Important new research from the University of Virginia Health System explains why patients with heart failure do or do not respond to a very effective form of treatment, cardiac resynchronization therapy (CRT) . The research successfully identified which patients would benefit and enables doctors to create an unprecedented map of a patient’s heart to guide the installation of the CRT pacemaker-defibrillator for the best outcome.
The work could prove of tremendous importance to both physicians and the millions of people worldwide who suffer heart failure, a condition in which the heart can’t pump sufficient blood. “ We have an epidemic of heart failure in the U.S., with hundreds of thousands of deaths every year and even more new diagnoses,” explained UVA’s Kenneth C. Bilchick, MD, the primary author of a new paper outlining the findings. “If we can find ways to get higher response rates to CRT, we could find ways to help these patients, many of whom represent the most seriously ill.”
Heart failure treatment
Up to half of patients who undergo CRT may not respond to the treatment. Many of these patients may have cardiac dysfunction from a previous heart attack, a major cause of heart failure. Heart attacks leave focal areas of the heart muscle scarred, while other causes of heart failure typically produce damage that is more diffuse. Whatever the cause, the damage prevents the heart from contracting and relaxing in a smooth, well-timed fashion. “The end result is that there is blood sloshing around from one side to the other inside the heart instead of getting pumped out of the aorta efficiently to the rest of the body,” Bilchick explained.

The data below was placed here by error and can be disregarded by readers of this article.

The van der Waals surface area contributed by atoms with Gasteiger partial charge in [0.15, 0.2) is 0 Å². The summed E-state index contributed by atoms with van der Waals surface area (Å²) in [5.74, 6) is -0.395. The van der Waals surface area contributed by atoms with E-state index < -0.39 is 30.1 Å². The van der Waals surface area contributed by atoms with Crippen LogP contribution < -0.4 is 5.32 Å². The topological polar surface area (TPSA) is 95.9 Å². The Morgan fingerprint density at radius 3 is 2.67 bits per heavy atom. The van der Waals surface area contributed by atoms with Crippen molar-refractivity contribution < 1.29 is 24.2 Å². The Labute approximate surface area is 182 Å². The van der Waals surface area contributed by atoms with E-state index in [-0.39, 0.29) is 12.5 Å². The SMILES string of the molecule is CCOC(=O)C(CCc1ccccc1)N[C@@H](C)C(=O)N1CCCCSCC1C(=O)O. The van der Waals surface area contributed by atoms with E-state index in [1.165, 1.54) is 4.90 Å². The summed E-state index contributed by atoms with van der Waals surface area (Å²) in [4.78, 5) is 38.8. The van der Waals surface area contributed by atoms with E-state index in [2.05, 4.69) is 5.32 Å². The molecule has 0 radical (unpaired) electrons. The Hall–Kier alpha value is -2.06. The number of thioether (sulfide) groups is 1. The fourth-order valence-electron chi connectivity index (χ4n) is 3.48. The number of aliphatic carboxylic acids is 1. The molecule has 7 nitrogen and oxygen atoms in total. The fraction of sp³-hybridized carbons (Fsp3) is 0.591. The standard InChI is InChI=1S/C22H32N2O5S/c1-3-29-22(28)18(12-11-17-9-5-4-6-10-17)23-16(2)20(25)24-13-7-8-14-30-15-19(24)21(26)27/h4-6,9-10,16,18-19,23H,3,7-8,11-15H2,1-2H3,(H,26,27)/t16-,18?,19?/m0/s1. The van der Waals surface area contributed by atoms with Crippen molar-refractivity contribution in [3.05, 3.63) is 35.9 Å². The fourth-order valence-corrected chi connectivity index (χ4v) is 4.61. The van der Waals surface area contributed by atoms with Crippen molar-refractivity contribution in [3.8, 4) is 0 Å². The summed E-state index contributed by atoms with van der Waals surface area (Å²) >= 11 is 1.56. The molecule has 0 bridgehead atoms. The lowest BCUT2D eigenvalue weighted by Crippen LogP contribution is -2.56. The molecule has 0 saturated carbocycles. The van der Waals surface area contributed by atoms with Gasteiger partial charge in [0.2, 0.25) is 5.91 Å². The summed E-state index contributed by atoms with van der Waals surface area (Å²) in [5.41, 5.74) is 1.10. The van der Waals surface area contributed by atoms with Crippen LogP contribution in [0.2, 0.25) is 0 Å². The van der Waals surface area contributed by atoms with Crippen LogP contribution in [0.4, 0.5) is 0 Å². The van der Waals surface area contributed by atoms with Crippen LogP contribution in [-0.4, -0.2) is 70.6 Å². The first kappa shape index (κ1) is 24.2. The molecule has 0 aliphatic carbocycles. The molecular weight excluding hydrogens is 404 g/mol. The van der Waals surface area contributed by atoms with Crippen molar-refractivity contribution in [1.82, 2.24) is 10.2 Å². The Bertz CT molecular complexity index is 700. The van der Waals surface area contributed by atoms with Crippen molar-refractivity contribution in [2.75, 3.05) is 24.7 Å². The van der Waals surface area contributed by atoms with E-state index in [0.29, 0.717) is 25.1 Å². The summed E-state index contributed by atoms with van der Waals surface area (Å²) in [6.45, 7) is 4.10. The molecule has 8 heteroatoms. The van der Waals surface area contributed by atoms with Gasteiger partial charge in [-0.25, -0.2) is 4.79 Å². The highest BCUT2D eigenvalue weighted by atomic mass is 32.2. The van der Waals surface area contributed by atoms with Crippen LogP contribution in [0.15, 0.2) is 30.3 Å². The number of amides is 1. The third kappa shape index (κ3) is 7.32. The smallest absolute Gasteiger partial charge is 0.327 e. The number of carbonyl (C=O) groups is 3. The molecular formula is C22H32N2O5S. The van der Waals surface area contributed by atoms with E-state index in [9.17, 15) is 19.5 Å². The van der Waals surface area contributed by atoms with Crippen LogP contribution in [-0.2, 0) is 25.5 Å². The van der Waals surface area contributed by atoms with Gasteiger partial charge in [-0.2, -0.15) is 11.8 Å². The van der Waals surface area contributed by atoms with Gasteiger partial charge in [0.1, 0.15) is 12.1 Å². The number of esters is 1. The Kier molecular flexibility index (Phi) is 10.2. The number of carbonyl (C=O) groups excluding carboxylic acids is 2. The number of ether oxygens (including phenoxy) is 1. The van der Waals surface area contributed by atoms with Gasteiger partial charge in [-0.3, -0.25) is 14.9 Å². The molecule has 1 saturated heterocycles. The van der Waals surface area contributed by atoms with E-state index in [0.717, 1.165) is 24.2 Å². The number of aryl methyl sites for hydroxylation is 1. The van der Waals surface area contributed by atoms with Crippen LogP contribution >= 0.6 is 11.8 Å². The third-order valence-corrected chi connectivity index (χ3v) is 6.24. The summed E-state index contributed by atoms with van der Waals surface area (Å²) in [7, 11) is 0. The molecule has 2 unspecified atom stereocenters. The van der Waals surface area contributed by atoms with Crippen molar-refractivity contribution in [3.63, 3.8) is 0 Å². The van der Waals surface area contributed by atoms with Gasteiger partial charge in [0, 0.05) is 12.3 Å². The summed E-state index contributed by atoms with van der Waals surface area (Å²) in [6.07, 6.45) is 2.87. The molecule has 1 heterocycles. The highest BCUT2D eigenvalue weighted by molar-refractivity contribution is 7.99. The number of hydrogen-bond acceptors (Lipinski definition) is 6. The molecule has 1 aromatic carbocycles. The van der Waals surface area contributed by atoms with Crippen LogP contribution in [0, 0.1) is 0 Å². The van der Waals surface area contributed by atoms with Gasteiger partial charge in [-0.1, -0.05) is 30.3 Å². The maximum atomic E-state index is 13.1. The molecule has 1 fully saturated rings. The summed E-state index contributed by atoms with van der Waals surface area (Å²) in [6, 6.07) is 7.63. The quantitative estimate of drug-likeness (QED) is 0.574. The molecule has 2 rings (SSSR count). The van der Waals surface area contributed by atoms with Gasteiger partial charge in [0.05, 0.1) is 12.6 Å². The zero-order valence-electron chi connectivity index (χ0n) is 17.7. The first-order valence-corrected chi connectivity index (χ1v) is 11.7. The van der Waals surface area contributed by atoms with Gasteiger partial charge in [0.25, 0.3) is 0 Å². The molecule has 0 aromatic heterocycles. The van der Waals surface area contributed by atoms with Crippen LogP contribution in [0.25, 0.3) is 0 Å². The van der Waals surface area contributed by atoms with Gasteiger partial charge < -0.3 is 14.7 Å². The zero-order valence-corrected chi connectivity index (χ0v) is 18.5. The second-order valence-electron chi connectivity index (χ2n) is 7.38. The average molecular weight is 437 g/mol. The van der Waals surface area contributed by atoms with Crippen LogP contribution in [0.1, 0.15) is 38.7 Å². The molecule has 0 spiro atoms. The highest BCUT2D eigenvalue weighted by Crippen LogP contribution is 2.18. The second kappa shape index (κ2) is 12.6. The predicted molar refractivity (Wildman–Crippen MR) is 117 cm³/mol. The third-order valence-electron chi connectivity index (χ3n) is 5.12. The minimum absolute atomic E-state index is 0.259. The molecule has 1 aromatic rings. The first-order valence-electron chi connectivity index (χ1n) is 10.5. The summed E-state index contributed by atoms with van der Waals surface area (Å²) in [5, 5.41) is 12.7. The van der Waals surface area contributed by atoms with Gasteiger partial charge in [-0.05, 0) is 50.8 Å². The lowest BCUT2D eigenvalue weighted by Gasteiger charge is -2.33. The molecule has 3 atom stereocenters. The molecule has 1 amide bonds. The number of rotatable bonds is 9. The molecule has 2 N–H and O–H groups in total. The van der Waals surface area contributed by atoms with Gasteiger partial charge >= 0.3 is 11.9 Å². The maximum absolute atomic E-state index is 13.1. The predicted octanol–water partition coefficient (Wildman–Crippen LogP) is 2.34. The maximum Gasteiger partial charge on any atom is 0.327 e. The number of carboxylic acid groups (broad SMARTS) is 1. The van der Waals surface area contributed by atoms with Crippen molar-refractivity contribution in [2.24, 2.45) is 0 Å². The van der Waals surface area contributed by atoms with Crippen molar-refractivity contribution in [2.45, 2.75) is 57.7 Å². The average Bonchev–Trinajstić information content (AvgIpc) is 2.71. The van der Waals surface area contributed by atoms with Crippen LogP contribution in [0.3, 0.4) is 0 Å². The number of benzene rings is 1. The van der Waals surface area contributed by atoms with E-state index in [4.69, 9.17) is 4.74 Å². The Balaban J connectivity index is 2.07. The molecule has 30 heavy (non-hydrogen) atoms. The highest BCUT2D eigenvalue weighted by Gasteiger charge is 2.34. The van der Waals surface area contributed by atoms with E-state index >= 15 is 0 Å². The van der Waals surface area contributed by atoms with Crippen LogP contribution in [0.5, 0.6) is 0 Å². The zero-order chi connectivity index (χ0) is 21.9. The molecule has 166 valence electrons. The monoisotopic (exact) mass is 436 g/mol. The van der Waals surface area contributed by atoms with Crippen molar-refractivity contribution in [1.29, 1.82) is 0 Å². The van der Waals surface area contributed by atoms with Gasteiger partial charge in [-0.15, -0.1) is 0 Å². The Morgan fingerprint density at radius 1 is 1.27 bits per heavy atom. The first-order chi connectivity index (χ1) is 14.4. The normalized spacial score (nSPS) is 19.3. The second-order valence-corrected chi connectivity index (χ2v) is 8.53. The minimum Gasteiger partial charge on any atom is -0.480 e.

CRT aims to correct this problem by installing a pacemaker-defibrillator with wires at key locations in the heart; however, for optimal results, the wires must be placed strategically, avoid the scar tissue and stimulate the areas that most need stimulation. As such, the UVA researchers were interested in creating an effective model to determine how the wire placement and other factors would influence outcomes after CRT. “The focus of the research is what we can do to improve implementation of CRT to increase the number of patients who respond to this otherwise very effective therapy that can dramatically improve the efficiency of the heart,” Bilchick said.
Assessing heart failure
The UVA researchers built their model to incorporate several factors, including a parameter called CURE that assesses the discoordination of the heart and is determined from advanced MRI imaging methods developed at UVA. One of these innovative imaging techniques, DENSE, was developed at UVA by a team led by Frederick Epstein, PhD. DENSE is based on traditional magnetic resonance imaging but goes beyond that by providing very accurate information regarding regional mechanical function throughout the pumping chambers of the heart. “The unique feature of our approach,” Bilchick explained, “is that we are integrating scar, mechanical information and electrical information at the pacing lead implantation site with the overall function and degree of discoordination of the heart.”
UVA’s model produces a comprehensive assessment of the heart, identifying scarred areas, sluggish areas, and areas with weak electrical impulses – effectively providing doctors with a roadmap for how best to implant the CRT pacemaker-defibrillator, including identification of the best place for the CRT pacing lead. The new study put the model to the test based on medical imaging of patients referred for CRT, and the result was that it successfully predicted outcomes, such as the extent to which heart function would or would not improve after CRT, along with providing important information about strategies to improve outcomes in future patients.
The UVA researchers next plan to test their model in candidates for CRT, using it to chart the best course of treatment.
The findings have been published online by the Journal of the American College of Cardiology and will appear in a forthcoming print edition. The paper was authored by Bilchick, Sujith Kuruvilla, Yasmin Hamirani, Raghav Ramachandran, Samantha Clarke, Katherine M. Parker, George J. Stukenborg, Pamela Mason, John D. Ferguson, J. Randall Moorman, Rohit Malhotra, J. Michael Mangrum, Andrew E. Darby, John DiMarco, Jeffrey W. Holmes, Michael Salerno, Christopher M. Kramer and Epstein.